Unconscious bias: Amazon forced to scrap machine learning recruitment tool because it didn’t like women
Thursday, October 11, 2018/
E-commerce giant Amazon reportedly had to scrap a machine-learning recruitment tool because it was biased against female candidates.
According to a report from Reuters, Amazon started building the platform in 2014, to help speed up the recruitment process by making it automated and more efficient. It rated resumes out of five, automatically ranking candidates in terms of suitability.
However, by 2015, the company realised the tool was consistently ranking resumes that featured the word ‘women’ poorly, compared to those that didn’t.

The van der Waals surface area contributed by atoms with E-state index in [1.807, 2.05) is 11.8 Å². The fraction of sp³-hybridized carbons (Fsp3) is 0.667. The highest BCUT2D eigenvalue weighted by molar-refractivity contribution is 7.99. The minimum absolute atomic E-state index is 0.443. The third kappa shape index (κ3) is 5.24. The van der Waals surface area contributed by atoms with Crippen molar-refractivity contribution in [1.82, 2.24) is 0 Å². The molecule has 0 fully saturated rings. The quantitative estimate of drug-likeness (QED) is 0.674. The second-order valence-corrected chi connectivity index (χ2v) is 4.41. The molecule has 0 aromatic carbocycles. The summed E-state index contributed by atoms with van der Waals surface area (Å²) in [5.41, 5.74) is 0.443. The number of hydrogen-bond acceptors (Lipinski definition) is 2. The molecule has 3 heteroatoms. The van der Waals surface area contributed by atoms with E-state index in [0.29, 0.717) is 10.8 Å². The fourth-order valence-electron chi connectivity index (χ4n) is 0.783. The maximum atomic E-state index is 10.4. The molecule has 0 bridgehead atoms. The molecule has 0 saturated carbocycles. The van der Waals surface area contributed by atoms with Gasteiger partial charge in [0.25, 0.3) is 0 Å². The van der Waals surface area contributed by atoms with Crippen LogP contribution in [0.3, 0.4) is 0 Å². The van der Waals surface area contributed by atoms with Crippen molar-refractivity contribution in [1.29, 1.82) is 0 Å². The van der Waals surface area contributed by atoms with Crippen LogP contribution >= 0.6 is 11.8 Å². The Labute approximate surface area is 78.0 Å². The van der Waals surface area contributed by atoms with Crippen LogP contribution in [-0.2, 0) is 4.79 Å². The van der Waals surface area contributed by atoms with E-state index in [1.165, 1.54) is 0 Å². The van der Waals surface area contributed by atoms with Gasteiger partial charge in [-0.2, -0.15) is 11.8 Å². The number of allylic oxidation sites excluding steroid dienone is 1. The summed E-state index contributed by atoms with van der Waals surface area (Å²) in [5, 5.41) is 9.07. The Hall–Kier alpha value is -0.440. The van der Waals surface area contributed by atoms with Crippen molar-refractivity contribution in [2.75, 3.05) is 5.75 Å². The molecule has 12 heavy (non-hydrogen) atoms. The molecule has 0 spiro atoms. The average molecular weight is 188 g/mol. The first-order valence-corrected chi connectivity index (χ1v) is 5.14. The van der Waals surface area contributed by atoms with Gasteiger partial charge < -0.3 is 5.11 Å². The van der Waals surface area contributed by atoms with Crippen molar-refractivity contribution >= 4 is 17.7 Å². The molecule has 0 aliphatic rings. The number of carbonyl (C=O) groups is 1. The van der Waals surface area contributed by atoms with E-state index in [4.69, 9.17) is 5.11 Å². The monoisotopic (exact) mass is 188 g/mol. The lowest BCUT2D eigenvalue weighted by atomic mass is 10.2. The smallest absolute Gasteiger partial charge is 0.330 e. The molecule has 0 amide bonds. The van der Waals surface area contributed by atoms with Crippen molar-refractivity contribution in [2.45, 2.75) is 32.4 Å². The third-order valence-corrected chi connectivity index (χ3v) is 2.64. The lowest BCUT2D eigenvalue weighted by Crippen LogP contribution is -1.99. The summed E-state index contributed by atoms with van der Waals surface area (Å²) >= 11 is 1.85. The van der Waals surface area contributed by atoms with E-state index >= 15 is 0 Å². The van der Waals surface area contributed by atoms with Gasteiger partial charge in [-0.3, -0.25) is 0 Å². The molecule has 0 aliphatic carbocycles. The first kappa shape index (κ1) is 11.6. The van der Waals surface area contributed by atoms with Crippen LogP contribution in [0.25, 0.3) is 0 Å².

Any resume that mentioned involvement in women’s clubs or sports teams, for example, were downgraded. According to Reuters, it also downgraded graduates of two women’s colleges.
Any artificial intelligence or machine learning technology is only as smart as the information it’s learning from. Amazon’s tool was designed to analyse hiring patterns over a ten-year period — a period when the vast majority of hires, especially engineers and data scientists, were male.
This trend led to the tool ‘learning’ that Amazon did not want to hire female applicants.
According to Reuters, Amazon recruiters never relied on the tool entirely and stopped using it once the issue was raised. Now, the tech giant only uses a very watered down version of the tool, and only for administrative tasks.
According to Reuters data, as of 2017 Amazon’s workforce is 40% female — a more equal gender split than Facebook (36%), Apple (32%), Google (31%) and Microsoft (26%).
However, of these tech giants, Amazon is the only one that does not disclose the gender breakdown of its technical workforce.